FREE Trading Course

boris fesenko              


My name is Boris Fesenko. I am a software developer and the founder of BJF Trading Group Inc., a leading forex software company that is known to the majority of forex brokers.

I am also a cofounder of two software companies that have created products such as Bridge, Multi-level IB, Social Trading Platform, PAMM, and many others. For years I’ve been working closely with forex traders, money managers and forex brokers.

I hold graduate degrees in robotics and computer science, specializing in C++.

I have published a number of articles in leading mathematics and forex trading journals. Since 2000 I have been developing robots and indicators for trading on the forex market.

My team and I have developed more than 5,000 indicators and fully automated systems. We believe we can justly call ourselves pros when it comes to forex software.


About the courses

I have read countless books about forex trading, but the vast majority of them simply regurgitate information that has been easily accessible online for a long time now and that is also of very limited practical value. My dissatisfaction with the existing literature on the topic and my belief that forex traders are not getting the education that they deserve and need have provided the impetus for a book of my own.

The objective of this cources is to give forex traders information that is truly unique, and to equip them with those tools and knowledge that are required to succeed in the forex trading business. My goal is to educate traders on how the forex market works from a technological perspective and on how to develop viable trading strategies that correspond to traders’ individual needs.



Such introductions invariably begin by delving into a description of the forex market and its history. Just about every trader has read that the forex market is a billion-dollar juggernaut, that it has grown by leaps and bounds since its early days, and so on. This is all good and well, but how will this information help you as a trader? My approach to mentorship, training and education is radically different.

Let’s take a look at the forex market from a technical side, first examining it from a trader’s vantage point. You are a trader and you have decided to open a position in a currency pair – say, by buying the EURUSD pair. You press a button, or perhaps your robot does it for you. What happens now? The order request is transmitted to the broker’s server and the “magic” begins.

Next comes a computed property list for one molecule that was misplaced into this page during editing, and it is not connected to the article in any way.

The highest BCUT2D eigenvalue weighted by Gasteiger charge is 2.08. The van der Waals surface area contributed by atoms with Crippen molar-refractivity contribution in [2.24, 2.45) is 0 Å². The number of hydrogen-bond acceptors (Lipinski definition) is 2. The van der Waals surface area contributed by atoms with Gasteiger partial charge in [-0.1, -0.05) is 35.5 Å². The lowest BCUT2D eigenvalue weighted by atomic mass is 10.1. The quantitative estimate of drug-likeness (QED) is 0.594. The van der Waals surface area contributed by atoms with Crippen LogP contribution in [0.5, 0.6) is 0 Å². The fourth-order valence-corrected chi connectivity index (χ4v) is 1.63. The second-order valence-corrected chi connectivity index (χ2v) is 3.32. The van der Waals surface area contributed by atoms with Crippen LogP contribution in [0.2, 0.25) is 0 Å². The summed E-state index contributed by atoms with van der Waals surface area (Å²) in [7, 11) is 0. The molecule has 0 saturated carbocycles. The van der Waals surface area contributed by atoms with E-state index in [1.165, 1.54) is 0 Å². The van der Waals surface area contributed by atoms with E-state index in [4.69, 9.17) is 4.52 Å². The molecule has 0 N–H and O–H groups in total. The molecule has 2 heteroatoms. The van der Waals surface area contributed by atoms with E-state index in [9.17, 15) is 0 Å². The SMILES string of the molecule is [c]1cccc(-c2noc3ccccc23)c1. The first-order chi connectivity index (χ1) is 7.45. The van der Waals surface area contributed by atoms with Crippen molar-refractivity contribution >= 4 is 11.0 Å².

Practically just about every broker has an A-book and a B-book. In the case of the A-book, your order is relayed to the aggregator* via the bridge**, from where it is sent to the liquidity provider that offers the best price at this point. The broker receives the price at which the order was executed and proceeds to open your order at that price – well, that price plus applicable commissions.  


**-The bridge is a program that connects the broker’s server to the aggregator of a liquidity provider.

*-The aggregator is a program that pools liquidity as supplied by several providers. In layman’s terms, this means that the aggregator chooses the best price among those offered by several liquidity providers. Naturally, the more liquidity providers there are, the better the spread for the broker and, most likely, for the trader.


The sequence just discussed can actually be much longer. There may be several more intermediaries between the broker and the aggregator – intermediaries such as larger brokerage firms.

mt4 bridge

Figure 1. The technical chain of a brokerage firm


A typical spread associated with the major currency pairs is between 0 and 0.4 pips.

Brokers are frequently able to obtain a spread that is as low as -0.2 pips, but there are two reasons why your broker will be unlikely to pass on such a spread to you: the MT4 platform does not support negative spreads, and the broker is in business to make money.